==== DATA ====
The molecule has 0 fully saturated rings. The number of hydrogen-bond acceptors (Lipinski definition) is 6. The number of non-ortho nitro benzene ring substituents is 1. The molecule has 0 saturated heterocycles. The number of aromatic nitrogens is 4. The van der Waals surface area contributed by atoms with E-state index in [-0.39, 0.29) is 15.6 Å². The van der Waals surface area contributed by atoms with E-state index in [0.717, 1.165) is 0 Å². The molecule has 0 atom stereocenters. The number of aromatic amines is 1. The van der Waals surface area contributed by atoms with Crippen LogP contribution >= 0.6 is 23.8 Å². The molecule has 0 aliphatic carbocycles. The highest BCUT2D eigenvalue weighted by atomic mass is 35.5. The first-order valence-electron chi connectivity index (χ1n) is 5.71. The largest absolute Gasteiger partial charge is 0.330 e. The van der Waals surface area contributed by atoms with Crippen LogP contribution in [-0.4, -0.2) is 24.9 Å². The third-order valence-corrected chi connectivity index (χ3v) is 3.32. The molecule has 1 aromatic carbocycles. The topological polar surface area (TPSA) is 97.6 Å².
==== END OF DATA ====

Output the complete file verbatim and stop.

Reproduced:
The molecule has 0 fully saturated rings. The number of hydrogen-bond acceptors (Lipinski definition) is 6. The number of non-ortho nitro benzene ring substituents is 1. The molecule has 0 saturated heterocycles. The number of aromatic nitrogens is 4. The van der Waals surface area contributed by atoms with E-state index in [-0.39, 0.29) is 15.6 Å². The van der Waals surface area contributed by atoms with E-state index in [0.717, 1.165) is 0 Å². The molecule has 0 atom stereocenters. The number of aromatic amines is 1. The van der Waals surface area contributed by atoms with Crippen LogP contribution >= 0.6 is 23.8 Å². The molecule has 0 aliphatic carbocycles. The highest BCUT2D eigenvalue weighted by atomic mass is 35.5. The first-order valence-electron chi connectivity index (χ1n) is 5.71. The largest absolute Gasteiger partial charge is 0.330 e. The van der Waals surface area contributed by atoms with Crippen LogP contribution in [-0.4, -0.2) is 24.9 Å². The third-order valence-corrected chi connectivity index (χ3v) is 3.32. The molecule has 1 aromatic carbocycles. The topological polar surface area (TPSA) is 97.6 Å².